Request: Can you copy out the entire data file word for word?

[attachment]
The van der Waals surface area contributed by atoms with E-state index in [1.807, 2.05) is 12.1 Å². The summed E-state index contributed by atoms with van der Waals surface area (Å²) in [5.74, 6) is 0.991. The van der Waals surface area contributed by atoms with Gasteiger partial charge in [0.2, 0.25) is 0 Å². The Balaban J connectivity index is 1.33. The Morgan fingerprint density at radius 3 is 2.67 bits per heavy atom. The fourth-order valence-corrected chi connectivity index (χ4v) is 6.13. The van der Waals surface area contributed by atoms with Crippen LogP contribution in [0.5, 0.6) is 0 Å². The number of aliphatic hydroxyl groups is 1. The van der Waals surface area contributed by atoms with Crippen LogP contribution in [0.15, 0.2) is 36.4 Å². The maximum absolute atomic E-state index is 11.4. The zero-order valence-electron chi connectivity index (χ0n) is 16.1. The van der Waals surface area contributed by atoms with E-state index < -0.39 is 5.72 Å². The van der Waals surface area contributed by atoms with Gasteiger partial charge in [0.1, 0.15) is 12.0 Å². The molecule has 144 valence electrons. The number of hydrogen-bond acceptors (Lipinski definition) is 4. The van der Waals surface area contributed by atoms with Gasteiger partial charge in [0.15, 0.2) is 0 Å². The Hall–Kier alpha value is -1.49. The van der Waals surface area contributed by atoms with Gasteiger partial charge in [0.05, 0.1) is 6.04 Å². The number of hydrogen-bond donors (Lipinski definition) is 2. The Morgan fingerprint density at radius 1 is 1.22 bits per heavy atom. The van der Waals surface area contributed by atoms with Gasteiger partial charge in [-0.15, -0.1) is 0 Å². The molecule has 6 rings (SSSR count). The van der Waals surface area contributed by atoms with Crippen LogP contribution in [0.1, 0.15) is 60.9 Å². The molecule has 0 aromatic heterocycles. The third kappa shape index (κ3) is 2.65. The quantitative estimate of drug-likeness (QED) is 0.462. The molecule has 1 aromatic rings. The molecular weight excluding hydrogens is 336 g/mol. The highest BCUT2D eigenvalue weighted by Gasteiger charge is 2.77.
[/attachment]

The van der Waals surface area contributed by atoms with E-state index in [1.807, 2.05) is 12.1 Å². The summed E-state index contributed by atoms with van der Waals surface area (Å²) in [5.74, 6) is 0.991. The van der Waals surface area contributed by atoms with Gasteiger partial charge in [0.2, 0.25) is 0 Å². The Balaban J connectivity index is 1.33. The Morgan fingerprint density at radius 3 is 2.67 bits per heavy atom. The fourth-order valence-corrected chi connectivity index (χ4v) is 6.13. The van der Waals surface area contributed by atoms with Crippen LogP contribution in [0.5, 0.6) is 0 Å². The number of aliphatic hydroxyl groups is 1. The van der Waals surface area contributed by atoms with Crippen LogP contribution in [0.15, 0.2) is 36.4 Å². The maximum absolute atomic E-state index is 11.4. The zero-order valence-electron chi connectivity index (χ0n) is 16.1. The van der Waals surface area contributed by atoms with E-state index < -0.39 is 5.72 Å². The van der Waals surface area contributed by atoms with Gasteiger partial charge in [0.1, 0.15) is 12.0 Å². The molecule has 144 valence electrons. The number of hydrogen-bond acceptors (Lipinski definition) is 4. The van der Waals surface area contributed by atoms with Gasteiger partial charge in [0.15, 0.2) is 0 Å². The Hall–Kier alpha value is -1.49. The van der Waals surface area contributed by atoms with Gasteiger partial charge in [0.05, 0.1) is 6.04 Å². The number of hydrogen-bond donors (Lipinski definition) is 2. The Morgan fingerprint density at radius 1 is 1.22 bits per heavy atom. The van der Waals surface area contributed by atoms with Gasteiger partial charge in [-0.15, -0.1) is 0 Å². The molecule has 6 rings (SSSR count). The van der Waals surface area contributed by atoms with Crippen LogP contribution in [0.1, 0.15) is 60.9 Å². The molecule has 0 aromatic heterocycles. The third kappa shape index (κ3) is 2.65. The quantitative estimate of drug-likeness (QED) is 0.462. The molecule has 1 aromatic rings. The molecular weight excluding hydrogens is 336 g/mol. The highest BCUT2D eigenvalue weighted by Gasteiger charge is 2.77.